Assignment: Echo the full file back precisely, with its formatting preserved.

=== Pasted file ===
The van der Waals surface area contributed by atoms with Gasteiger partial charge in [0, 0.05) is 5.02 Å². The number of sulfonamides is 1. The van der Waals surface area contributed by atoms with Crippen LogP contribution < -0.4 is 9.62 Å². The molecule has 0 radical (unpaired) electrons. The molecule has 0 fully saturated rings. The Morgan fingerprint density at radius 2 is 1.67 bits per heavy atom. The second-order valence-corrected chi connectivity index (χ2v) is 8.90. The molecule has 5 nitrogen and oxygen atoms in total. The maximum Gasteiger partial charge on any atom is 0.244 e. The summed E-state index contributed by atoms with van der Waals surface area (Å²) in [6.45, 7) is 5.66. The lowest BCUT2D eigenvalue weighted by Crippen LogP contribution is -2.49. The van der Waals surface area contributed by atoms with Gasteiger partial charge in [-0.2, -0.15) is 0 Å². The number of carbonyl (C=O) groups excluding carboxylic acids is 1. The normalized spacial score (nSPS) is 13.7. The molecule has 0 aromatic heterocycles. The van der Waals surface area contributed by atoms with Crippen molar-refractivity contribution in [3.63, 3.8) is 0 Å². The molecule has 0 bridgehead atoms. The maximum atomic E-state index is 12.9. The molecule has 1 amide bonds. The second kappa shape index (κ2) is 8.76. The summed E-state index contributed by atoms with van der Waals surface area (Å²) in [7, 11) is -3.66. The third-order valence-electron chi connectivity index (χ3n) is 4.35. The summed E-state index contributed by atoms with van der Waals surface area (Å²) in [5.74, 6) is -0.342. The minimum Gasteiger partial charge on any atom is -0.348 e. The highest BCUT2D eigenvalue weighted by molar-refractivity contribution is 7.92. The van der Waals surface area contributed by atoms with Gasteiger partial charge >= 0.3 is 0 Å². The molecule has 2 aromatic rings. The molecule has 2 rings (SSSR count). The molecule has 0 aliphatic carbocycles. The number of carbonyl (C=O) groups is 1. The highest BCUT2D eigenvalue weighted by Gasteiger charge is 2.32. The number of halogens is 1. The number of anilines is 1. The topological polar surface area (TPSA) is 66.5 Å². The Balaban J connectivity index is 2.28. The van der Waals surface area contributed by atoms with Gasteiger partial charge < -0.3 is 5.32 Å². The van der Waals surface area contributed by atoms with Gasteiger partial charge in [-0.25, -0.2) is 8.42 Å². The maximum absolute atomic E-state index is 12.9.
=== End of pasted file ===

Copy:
The van der Waals surface area contributed by atoms with Gasteiger partial charge in [0, 0.05) is 5.02 Å². The number of sulfonamides is 1. The van der Waals surface area contributed by atoms with Crippen LogP contribution < -0.4 is 9.62 Å². The molecule has 0 radical (unpaired) electrons. The molecule has 0 fully saturated rings. The Morgan fingerprint density at radius 2 is 1.67 bits per heavy atom. The second-order valence-corrected chi connectivity index (χ2v) is 8.90. The molecule has 5 nitrogen and oxygen atoms in total. The maximum Gasteiger partial charge on any atom is 0.244 e. The summed E-state index contributed by atoms with van der Waals surface area (Å²) in [6.45, 7) is 5.66. The lowest BCUT2D eigenvalue weighted by Crippen LogP contribution is -2.49. The van der Waals surface area contributed by atoms with Gasteiger partial charge in [-0.2, -0.15) is 0 Å². The number of carbonyl (C=O) groups excluding carboxylic acids is 1. The normalized spacial score (nSPS) is 13.7. The molecule has 0 aromatic heterocycles. The van der Waals surface area contributed by atoms with Crippen molar-refractivity contribution in [3.63, 3.8) is 0 Å². The molecule has 0 bridgehead atoms. The maximum atomic E-state index is 12.9. The molecule has 1 amide bonds. The second kappa shape index (κ2) is 8.76. The summed E-state index contributed by atoms with van der Waals surface area (Å²) in [7, 11) is -3.66. The third-order valence-electron chi connectivity index (χ3n) is 4.35. The summed E-state index contributed by atoms with van der Waals surface area (Å²) in [5.74, 6) is -0.342. The minimum Gasteiger partial charge on any atom is -0.348 e. The highest BCUT2D eigenvalue weighted by molar-refractivity contribution is 7.92. The van der Waals surface area contributed by atoms with Gasteiger partial charge >= 0.3 is 0 Å². The molecule has 2 aromatic rings. The molecule has 2 rings (SSSR count). The molecule has 0 aliphatic carbocycles. The number of carbonyl (C=O) groups is 1. The highest BCUT2D eigenvalue weighted by Gasteiger charge is 2.32. The number of halogens is 1. The number of anilines is 1. The topological polar surface area (TPSA) is 66.5 Å². The Balaban J connectivity index is 2.28. The van der Waals surface area contributed by atoms with Gasteiger partial charge < -0.3 is 5.32 Å². The van der Waals surface area contributed by atoms with Gasteiger partial charge in [-0.25, -0.2) is 8.42 Å². The maximum absolute atomic E-state index is 12.9.